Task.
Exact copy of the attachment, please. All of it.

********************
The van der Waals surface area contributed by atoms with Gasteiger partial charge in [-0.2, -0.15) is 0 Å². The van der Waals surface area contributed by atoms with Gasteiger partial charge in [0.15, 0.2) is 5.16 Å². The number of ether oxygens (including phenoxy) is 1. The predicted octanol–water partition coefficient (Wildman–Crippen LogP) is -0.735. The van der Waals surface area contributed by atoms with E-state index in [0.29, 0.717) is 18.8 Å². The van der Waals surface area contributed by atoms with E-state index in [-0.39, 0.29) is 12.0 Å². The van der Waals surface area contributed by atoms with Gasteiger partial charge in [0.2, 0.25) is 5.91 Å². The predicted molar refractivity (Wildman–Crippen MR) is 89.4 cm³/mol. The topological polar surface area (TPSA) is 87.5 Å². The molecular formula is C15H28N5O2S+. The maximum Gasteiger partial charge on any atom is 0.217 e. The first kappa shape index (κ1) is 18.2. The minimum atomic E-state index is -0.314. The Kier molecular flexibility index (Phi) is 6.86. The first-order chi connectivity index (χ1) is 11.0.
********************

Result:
The van der Waals surface area contributed by atoms with Gasteiger partial charge in [-0.2, -0.15) is 0 Å². The van der Waals surface area contributed by atoms with Gasteiger partial charge in [0.15, 0.2) is 5.16 Å². The number of ether oxygens (including phenoxy) is 1. The predicted octanol–water partition coefficient (Wildman–Crippen LogP) is -0.735. The van der Waals surface area contributed by atoms with E-state index in [0.29, 0.717) is 18.8 Å². The van der Waals surface area contributed by atoms with E-state index in [-0.39, 0.29) is 12.0 Å². The van der Waals surface area contributed by atoms with Gasteiger partial charge in [0.2, 0.25) is 5.91 Å². The predicted molar refractivity (Wildman–Crippen MR) is 89.4 cm³/mol. The topological polar surface area (TPSA) is 87.5 Å². The molecular formula is C15H28N5O2S+. The maximum Gasteiger partial charge on any atom is 0.217 e. The first kappa shape index (κ1) is 18.2. The minimum atomic E-state index is -0.314. The Kier molecular flexibility index (Phi) is 6.86. The first-order chi connectivity index (χ1) is 11.0.